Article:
NBA shields your bubble in Florida

New York correspondent


The NBA unknowingly chose the lion's den to dodge the Covid-19. The basketball league opted for the "bubble" formula to survive the pandemic: a hermetic campus within the massive Disneyworld amusement park in Florida. The decision was forged in May and was made in early June. So, the Covid-19 cases were sinking in the US, especially since the situation at the epicenter of the crisis, New York, was greatly improved. States like Florida, Texas or Arizona were launching a revival of their businesses after weeks of confinement, which had sunk the US economy

Today, the situation is the opposite. New York has controlled the pandemic and has run wild in Florida. The southern state, with eternal sunshine and retirees, is now called "the Wuhan of the USA" referring to the Chinese city where the virus originated. Florida registers around ten thousand cases per day. Yesterday was the second day with the most deaths, 134, since the start of the crisis and broke his record for hospitalizations.

The NBA bubble, however, has not yet broken. On Monday, the league released the results of the last round of testing and they were unbeatable: zero positives among the 346 players of the 22 teams who will play the last phase of the regular tournament and who have options to get into in the playoffs. The last round of testing was on July 13, and then two positives were detected, who had to abandon the bubble and isolate themselves away from their peers. In the first round of tests with the players already in Florida, on July 2, nine players tested positive.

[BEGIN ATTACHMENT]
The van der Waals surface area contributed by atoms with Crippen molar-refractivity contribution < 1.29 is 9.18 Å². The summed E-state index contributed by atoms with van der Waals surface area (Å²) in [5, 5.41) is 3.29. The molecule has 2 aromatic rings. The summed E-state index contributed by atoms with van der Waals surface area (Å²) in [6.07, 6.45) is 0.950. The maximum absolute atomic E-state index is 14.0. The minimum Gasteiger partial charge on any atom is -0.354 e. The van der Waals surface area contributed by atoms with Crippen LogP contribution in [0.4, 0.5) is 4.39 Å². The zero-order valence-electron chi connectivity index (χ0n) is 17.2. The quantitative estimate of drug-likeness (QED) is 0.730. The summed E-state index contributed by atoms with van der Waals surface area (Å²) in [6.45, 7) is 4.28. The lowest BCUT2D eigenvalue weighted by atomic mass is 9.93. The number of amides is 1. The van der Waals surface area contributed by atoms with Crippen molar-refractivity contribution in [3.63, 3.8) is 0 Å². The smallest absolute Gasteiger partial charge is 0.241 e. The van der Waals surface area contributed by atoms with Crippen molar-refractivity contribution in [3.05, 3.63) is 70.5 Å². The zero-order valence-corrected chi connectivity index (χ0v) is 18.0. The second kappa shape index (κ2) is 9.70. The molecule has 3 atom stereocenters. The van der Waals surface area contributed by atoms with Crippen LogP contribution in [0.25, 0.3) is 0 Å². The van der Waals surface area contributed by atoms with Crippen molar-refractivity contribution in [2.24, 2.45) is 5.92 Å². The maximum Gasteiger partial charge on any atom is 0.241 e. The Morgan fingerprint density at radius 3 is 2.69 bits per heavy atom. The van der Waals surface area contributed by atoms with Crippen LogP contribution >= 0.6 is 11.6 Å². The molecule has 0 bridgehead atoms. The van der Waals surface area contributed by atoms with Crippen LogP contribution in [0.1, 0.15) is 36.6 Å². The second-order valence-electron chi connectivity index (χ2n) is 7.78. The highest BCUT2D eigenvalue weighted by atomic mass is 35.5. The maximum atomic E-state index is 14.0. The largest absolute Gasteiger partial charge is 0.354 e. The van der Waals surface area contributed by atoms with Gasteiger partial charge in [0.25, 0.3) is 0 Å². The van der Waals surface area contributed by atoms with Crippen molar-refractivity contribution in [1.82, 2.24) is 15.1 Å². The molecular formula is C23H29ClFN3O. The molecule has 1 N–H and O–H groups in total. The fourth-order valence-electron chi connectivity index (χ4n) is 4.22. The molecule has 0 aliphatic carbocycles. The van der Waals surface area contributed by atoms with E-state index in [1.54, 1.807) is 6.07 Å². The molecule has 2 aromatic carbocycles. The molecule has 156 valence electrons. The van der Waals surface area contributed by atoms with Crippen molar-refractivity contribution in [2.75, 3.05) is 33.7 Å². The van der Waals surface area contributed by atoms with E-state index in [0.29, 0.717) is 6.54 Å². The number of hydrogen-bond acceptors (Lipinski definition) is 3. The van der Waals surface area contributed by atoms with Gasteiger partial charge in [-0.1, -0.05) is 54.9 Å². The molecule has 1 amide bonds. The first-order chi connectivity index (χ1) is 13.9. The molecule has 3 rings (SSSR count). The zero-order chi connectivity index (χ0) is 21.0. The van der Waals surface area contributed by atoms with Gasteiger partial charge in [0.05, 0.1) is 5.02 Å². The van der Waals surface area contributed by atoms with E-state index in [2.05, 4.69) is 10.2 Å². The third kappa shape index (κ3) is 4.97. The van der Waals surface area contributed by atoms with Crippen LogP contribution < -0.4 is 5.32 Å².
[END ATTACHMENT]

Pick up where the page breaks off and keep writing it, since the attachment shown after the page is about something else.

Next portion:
The evolution of the test results shows that, from At the moment, the bubble conditions work. The teams are in three hotels and have their leisure and interactions controlled. The NBA provided them with a beeping device if you are less than two meters away from someone else. The device turns red if more than five seconds are passed below that threshold and it triggers a little music when it exceeds ten seconds, which invites one to move elsewhere.

Fishing trips

Every The team has its halls to eat, hold technical talks and kill time. Workouts are assigned in batches, with plenty of room for disinfection between team practice.

Hardly anything to do, other than hanging out in the room, watching movies, or giving the grade In videos from TikTok, fishing has become a favorite leisure for many players. The complex has a lake where you can drop the hook and let time pass while you bite. Disney's service has a dozen rods and they seem to run out every day. Los Angeles Clippers star Paul George has bragged about his captures on social media and hooked up with other teammates in practice, such as Montrezl Harrell and Reggie Jackson. Rivals like Memphis Grizzlies 'Jonas Valanciunas or Philadelphia Sixers' Kyle O’Quinn have also joined. Even the NBA has organized small boat trips to go fishing.

There are also wayward people in the bubble. This is the case of Dwight Howard, the pivot of the Los Angeles Lakers. In a meeting with followers on social networks last weekend, he was against the obligation to wear a mask in common areas – many players mix in places like Rix Bar and Grill, the only place where they escape food. repetitive that his teams give them – and to top it off, he defended that he does not believe in vaccines. The NBA has a strict protocol on sanctions and even suspensions for those who fail to comply with established sanitary obligations.

It remains to be seen whether the good news lingers once the initial whistle sounds and the rubber outsoles squeak. against the parquet. The league returns on July 30 with two games – the Los Angeles classic Lakers vs. Clippers and New Orleans vs. Utah, and the teams will play eight games to decide who goes into the playoffs. The finals will begin on August 18 and, if There is a seventh game in the final, there would be a champion on October 13.

Source link